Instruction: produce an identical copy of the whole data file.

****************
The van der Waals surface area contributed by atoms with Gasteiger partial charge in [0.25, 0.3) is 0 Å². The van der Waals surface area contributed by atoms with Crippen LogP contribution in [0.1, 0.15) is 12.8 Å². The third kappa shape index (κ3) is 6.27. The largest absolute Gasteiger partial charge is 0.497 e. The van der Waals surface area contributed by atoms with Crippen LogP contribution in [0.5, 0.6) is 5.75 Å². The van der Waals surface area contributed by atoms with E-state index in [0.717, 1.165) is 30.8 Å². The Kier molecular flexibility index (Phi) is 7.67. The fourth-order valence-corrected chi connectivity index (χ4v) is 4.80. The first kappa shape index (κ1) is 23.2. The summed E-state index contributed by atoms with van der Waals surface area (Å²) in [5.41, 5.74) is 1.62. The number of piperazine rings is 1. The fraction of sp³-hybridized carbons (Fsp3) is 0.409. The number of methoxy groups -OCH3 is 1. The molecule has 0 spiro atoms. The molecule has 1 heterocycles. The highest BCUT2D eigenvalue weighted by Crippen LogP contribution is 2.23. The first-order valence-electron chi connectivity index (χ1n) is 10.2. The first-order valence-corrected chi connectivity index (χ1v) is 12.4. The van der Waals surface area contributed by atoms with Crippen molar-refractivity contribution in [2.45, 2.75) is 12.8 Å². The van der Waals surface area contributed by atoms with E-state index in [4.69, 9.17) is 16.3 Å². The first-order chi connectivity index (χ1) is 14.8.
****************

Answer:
The van der Waals surface area contributed by atoms with Gasteiger partial charge in [0.25, 0.3) is 0 Å². The van der Waals surface area contributed by atoms with Crippen LogP contribution in [0.1, 0.15) is 12.8 Å². The third kappa shape index (κ3) is 6.27. The largest absolute Gasteiger partial charge is 0.497 e. The van der Waals surface area contributed by atoms with Crippen LogP contribution in [0.5, 0.6) is 5.75 Å². The van der Waals surface area contributed by atoms with E-state index in [0.717, 1.165) is 30.8 Å². The Kier molecular flexibility index (Phi) is 7.67. The fourth-order valence-corrected chi connectivity index (χ4v) is 4.80. The first kappa shape index (κ1) is 23.2. The summed E-state index contributed by atoms with van der Waals surface area (Å²) in [5.41, 5.74) is 1.62. The number of piperazine rings is 1. The fraction of sp³-hybridized carbons (Fsp3) is 0.409. The number of methoxy groups -OCH3 is 1. The molecule has 0 spiro atoms. The molecule has 1 heterocycles. The highest BCUT2D eigenvalue weighted by Crippen LogP contribution is 2.23. The first-order valence-electron chi connectivity index (χ1n) is 10.2. The first-order valence-corrected chi connectivity index (χ1v) is 12.4. The van der Waals surface area contributed by atoms with Crippen molar-refractivity contribution in [2.45, 2.75) is 12.8 Å². The van der Waals surface area contributed by atoms with E-state index in [4.69, 9.17) is 16.3 Å². The first-order chi connectivity index (χ1) is 14.8.